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#9 SeattleScott

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Posted 30 May 2020 - 03:28 PM

A lot of people say the 31 Nagler is the perfect low power eyepiece for the NP101 and it probably wouldn’t vignette much with the C6. Good focal length too. It’s a big, heavy, expensive eyepiece though.

A 30mm APM UFF would go wide enough to do some justice to the NP101 without going so wide that it noticeably vignettes the C6. It is also much lighter and cheaper than the 31 Nagler. The 35 Panoptic would be the TV competitor if you want to stay TV. Basically same size FOV, also outstanding performance like the APM, but a bit heavier and more expensive than the APM. But if you have the green and want the green letters it could be the way to go. It just creates somewhat of a large exit pupil with the NP101. That’s where the 30mm APM is advantageous. Better exit pupil for the NP101.

Yeah something between 12-15mm would be excellent for the C6. The 13 Nagler comes to mind if one is restricted to TV eyepieces. Don’t know that it would be my first choice, but it would be my choice if I didn’t wear glasses and was limited to TV eyepieces. A 14 Delos would be worthy of consideration too as it has basically the same size FOV with nearly as much magnification, with enough eye relief for glasses. But you don’t wear glasses. Of course there is always the 13 Ethos but it is beyond my budget. There are 13mm hyperwides for less than the Nagler or Delos, but they aren’t TV.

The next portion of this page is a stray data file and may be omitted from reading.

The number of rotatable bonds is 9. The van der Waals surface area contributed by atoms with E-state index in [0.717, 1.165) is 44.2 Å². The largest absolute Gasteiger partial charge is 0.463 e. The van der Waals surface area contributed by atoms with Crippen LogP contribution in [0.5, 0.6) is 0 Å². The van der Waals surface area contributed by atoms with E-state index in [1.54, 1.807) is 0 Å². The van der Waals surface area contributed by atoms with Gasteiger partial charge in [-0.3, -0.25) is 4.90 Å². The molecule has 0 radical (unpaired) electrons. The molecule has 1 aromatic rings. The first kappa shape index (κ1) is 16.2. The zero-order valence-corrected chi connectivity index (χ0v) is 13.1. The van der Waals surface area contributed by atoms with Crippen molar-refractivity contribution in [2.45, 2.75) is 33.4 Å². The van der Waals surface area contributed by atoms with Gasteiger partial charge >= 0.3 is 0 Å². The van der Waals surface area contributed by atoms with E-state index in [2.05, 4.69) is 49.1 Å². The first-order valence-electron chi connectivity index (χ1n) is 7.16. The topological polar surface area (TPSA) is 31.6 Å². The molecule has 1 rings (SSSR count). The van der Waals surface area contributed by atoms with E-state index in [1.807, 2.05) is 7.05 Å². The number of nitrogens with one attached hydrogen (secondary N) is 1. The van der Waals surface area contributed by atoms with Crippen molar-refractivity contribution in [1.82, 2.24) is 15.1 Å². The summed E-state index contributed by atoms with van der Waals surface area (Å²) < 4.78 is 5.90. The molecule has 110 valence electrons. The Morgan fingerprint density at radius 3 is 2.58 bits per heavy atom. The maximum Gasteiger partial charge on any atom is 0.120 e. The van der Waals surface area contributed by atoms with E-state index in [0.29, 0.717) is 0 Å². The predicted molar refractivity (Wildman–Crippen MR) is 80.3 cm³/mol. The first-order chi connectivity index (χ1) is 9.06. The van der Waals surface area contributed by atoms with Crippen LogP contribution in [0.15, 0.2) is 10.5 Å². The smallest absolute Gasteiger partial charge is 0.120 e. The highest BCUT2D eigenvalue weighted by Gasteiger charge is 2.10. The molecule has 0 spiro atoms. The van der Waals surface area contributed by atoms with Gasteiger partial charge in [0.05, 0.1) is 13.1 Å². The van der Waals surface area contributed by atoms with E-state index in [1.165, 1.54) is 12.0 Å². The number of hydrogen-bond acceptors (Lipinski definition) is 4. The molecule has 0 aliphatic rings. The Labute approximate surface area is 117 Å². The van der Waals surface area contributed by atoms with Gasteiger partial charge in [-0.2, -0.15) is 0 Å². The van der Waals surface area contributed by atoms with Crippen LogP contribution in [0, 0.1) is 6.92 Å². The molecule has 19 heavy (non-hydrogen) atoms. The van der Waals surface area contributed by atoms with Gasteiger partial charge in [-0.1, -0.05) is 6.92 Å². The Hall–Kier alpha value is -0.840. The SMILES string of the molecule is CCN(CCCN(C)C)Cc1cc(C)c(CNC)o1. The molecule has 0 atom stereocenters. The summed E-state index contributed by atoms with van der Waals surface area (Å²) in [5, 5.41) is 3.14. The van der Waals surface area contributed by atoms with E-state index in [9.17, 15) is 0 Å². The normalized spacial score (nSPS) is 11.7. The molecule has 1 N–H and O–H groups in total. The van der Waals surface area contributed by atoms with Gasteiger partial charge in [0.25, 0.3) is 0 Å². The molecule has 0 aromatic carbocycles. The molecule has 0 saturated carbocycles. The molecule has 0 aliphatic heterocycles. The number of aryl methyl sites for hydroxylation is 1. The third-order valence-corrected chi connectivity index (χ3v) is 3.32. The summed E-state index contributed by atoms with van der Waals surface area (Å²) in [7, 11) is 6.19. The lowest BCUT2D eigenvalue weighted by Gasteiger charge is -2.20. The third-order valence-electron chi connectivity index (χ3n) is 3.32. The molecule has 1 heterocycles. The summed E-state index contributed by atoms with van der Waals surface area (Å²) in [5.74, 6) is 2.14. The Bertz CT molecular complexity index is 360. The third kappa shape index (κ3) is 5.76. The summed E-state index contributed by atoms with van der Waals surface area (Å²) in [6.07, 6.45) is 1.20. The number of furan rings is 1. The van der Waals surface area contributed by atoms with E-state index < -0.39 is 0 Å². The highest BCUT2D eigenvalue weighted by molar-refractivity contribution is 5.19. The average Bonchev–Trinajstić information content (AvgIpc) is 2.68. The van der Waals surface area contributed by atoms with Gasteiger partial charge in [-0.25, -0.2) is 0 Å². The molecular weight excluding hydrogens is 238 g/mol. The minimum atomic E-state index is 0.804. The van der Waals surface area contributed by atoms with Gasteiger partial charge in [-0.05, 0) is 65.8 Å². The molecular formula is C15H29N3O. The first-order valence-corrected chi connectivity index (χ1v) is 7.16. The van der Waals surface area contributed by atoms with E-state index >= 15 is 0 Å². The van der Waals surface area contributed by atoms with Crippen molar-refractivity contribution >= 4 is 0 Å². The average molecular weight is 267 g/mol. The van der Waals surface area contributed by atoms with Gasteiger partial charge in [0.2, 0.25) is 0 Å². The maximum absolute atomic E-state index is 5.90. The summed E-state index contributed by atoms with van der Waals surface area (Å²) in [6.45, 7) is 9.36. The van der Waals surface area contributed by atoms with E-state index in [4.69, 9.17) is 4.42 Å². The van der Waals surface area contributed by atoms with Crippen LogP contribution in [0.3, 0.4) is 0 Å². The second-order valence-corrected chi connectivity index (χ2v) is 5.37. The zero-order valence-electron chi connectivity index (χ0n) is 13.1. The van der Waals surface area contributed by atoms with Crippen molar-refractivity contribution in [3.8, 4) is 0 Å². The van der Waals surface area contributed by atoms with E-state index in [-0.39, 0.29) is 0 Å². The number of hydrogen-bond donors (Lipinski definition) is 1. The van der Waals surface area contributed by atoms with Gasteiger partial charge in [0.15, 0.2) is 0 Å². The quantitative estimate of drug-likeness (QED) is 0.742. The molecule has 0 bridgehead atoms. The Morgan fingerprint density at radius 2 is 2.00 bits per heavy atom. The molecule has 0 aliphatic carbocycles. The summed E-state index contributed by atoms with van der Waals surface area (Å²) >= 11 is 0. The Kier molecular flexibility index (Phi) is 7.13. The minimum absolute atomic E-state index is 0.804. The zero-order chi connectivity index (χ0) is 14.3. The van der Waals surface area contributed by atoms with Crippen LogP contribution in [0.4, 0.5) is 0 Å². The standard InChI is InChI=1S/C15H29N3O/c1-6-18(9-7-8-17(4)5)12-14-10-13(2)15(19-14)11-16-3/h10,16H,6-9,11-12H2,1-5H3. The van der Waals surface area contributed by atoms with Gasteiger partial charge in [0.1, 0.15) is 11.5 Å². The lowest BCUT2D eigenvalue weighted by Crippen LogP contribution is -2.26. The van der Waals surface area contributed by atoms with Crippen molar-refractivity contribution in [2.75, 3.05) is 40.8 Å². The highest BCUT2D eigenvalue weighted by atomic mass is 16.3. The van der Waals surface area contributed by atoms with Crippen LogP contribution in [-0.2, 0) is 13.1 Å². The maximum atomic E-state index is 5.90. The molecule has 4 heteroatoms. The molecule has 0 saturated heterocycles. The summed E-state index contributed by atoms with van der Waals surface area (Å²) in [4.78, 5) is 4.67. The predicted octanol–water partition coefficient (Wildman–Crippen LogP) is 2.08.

For high power I have a 7 Nagler that I would recommend for a C6.

Scott

Edited by SeattleScott, 30 May 2020 - 03:31 PM.


#10 spereira

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Posted 30 May 2020 - 04:34 PM

Moving to Eyepieces, for a better fit.

 

smp



#11 Starman1

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Posted 30 May 2020 - 05:46 PM

Suggestions (since I've owned them all at one time of another):

6" f/10, 1500mm focal length.

Desirable focal lengths for 1.25":

32mm (Plössl), 50°, 47x, 1.03° true field.

 

19mm Panoptic, 68°, 79x, 0.81° true field 

or

17.3mm Delos, 72°, 87x, 0.81° true field

 

13mm Nagler Type 6, 82°, 115x, 0.67° true field

or

12mm Delos, 72°, 125x, 0.57° true field

 

9mm Nagler Type 6, 82°, 167x, 0.47° true field

or 

8mm Delos, 72°, 188x, 0.38° true field

 

I stayed with 1.25" eyepieces.